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Summary: 3 of 5 on Home and Family. This message focuses on fighting fair. Eph 4 is the main text. Bill Brian was the source of several points.

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Heaven Help the Home

Marathon Marriage – Oct 2

Security & Significance – Oct 9

Fighting Fair – Oct 16

Taming the Tongue – Oct 23

Leading & Loving – Oct 30

Marathon Marriage – Oct 2

Romance

Reality

Regret

Renewal

Security and Significance – Oct 9

Proposition 1: Our two most basic human needs are for security and significance.

Security and Significance – Oct 9

Proposition 2: Our most basic problem in life is that we look to the wrong source for our security and significance.

Security and Significance – Oct 9

Proposition 3: Our most basic responsibility is to encourage our mates, teach our children, and show our friends that security and significance comes from God by how we live with and love them.

Fighting Fair

A conflict free marriage is a oxymoron.

Every mar¬ried couple must learn how to deal with differences in ways that suit their style, values, and relationship.

This is a major challenge of mod¬ern marriage. Disputes are no longer settled by the father who knows best, a council of elders, or folk tradition.

Women hold equal power and not all differences can be compromised, mediated, or settled by taking turns.

If he wants no children and she wants one, you can’t have half a child. And you can’t walk away from the conflict. Someone has to prevail or you have to find a way to agree. You can’t live in his hometown in California and your hometown in Boston and be in the same household. Nor is it a solution to live midway in Chicago.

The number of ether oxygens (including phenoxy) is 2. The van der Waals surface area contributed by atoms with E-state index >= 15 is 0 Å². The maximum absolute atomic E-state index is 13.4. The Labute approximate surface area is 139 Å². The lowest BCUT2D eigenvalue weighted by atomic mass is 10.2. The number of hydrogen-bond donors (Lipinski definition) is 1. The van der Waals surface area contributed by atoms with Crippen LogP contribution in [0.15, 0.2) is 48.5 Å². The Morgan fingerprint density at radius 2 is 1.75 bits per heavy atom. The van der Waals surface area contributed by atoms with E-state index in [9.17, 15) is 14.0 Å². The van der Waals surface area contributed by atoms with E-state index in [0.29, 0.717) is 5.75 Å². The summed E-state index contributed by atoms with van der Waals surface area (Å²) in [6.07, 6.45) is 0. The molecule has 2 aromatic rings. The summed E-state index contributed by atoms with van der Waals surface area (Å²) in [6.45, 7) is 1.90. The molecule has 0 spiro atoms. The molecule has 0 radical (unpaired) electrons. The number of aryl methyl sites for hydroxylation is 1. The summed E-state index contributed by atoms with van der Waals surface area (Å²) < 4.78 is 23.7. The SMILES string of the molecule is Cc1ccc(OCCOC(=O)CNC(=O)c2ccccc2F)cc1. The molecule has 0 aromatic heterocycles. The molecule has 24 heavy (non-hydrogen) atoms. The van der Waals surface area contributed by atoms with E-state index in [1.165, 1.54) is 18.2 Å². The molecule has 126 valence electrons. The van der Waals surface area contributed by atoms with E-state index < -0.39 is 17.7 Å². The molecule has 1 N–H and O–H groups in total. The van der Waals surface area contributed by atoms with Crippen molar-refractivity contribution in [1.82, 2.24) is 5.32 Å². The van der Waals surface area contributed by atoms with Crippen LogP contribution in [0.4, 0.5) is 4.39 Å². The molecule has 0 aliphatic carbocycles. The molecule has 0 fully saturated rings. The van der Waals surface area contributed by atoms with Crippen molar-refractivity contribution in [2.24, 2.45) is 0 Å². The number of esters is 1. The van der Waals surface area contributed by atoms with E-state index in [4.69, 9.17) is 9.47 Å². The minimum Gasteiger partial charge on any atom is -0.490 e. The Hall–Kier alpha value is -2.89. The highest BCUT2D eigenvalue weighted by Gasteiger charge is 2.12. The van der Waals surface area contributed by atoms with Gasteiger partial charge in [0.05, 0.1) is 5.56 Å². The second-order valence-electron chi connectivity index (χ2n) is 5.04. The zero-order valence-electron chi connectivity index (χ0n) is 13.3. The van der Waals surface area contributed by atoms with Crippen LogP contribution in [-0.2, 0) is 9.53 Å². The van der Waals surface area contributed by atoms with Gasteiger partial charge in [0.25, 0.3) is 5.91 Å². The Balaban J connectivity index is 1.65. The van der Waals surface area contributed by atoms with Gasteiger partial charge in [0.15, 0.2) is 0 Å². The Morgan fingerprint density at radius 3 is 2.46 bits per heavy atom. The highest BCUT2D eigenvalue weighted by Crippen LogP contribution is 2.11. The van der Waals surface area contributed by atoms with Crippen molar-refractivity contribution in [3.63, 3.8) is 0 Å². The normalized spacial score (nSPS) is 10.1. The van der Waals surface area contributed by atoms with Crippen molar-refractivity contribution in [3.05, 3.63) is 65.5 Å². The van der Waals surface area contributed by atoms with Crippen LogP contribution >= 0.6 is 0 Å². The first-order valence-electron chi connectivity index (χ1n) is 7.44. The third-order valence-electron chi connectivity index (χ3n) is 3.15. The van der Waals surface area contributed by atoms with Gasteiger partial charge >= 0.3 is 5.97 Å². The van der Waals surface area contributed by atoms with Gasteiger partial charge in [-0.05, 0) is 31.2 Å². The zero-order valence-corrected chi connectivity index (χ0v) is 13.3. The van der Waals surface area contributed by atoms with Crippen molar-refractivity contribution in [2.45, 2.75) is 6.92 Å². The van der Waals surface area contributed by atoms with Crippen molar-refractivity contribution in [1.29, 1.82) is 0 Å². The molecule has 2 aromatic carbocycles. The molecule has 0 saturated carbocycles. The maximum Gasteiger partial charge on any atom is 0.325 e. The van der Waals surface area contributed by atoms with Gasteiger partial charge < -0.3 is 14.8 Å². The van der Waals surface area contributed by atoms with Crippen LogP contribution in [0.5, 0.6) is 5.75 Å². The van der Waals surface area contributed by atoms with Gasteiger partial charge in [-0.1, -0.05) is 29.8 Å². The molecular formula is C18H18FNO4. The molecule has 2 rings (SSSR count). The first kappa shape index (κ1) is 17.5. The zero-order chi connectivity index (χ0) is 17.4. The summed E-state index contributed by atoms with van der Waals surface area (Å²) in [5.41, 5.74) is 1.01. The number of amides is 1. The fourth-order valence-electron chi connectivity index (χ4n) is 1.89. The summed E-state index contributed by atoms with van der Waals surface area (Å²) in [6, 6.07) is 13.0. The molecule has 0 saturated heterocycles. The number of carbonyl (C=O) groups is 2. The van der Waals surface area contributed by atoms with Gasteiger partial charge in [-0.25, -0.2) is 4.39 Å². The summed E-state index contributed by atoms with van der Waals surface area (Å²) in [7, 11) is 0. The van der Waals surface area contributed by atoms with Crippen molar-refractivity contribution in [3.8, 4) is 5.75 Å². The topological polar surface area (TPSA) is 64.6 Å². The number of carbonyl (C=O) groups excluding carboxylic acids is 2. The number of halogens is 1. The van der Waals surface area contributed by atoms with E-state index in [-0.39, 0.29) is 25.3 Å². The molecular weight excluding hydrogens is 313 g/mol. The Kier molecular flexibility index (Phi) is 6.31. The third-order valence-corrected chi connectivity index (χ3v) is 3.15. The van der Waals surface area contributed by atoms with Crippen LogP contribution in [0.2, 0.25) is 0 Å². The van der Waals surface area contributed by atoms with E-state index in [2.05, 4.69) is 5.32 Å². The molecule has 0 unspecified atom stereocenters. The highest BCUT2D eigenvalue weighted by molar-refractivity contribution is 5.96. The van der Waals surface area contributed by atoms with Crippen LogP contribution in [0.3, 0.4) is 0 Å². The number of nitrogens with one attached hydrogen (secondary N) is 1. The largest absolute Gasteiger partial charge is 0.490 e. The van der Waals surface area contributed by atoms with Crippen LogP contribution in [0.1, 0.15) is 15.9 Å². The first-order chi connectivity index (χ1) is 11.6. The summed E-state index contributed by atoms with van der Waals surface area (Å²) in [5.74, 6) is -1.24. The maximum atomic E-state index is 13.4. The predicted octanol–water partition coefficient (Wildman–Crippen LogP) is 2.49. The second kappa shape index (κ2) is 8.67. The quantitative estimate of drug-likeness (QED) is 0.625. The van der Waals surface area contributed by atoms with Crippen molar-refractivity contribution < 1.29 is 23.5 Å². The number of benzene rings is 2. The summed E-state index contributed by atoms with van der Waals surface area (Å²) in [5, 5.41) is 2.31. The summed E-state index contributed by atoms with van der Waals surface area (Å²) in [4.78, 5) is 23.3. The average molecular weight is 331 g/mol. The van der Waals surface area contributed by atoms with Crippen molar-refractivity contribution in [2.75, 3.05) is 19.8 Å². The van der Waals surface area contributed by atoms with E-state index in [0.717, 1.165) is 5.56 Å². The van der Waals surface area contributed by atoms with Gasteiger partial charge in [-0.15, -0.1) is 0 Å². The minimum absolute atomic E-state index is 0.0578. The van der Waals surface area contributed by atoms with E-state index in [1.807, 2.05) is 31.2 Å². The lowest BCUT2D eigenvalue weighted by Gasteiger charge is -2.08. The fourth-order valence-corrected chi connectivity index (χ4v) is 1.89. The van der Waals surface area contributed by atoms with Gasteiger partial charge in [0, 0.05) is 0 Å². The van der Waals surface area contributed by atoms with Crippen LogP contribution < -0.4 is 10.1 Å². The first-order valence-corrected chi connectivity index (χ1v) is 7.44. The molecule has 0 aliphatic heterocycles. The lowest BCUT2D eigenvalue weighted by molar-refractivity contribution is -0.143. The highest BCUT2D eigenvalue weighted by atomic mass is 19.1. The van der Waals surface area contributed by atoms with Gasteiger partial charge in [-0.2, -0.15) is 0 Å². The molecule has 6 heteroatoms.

You have to face the issue squarely, contain the anger and the disappointment that follows, and solve it peaceably to maintain the marriage. And you have to face the fact that this or another conflict will reappear. It’s an ongoing, challenging process that can be the key to a good marriage or the road to divorce.

Whenever you have relationships -- really any kind of relationship -- you’re going to have conflict. Most marriages are marked by periodic skirmishes -- and occasionally by an all out war. Marital warfare may take place in the trenches of hostility or moodiness. Some battles are surprise assaults. Others are cold wars of stoic silence.

Sometimes, this warfare takes place years down the road -- and other times it can happen on the wedding night. I recently read about a true story that happened in Waukesha, Wisconsin

Mr. and Mrs. Christopher Snyder had a beautiful June wedding. The problems started when the wedding was over while they were trying to decide where they should go to celebrate. They couldn’t agree and, seeing as how they had been drinking since early afternoon, the bride got mad and “gashed her husband’s head open with her wedding ring.” The police were eventually called because someone in the bar thought the groom had been stabbed.

When the bride met the police, she was a little belligerent and was arrested for disorderly conduct. They later found the groom wandering along a nearby street in search of a hospital. The police took him to see his wife at the jail. Shortly after being released, the lovebirds began arguing again and he hit her in the face. He was arrested this time for domestic battery and, since she started kicking the police officers for interrupting their honeymoon, she was arrested a second time for disorderly conduct.


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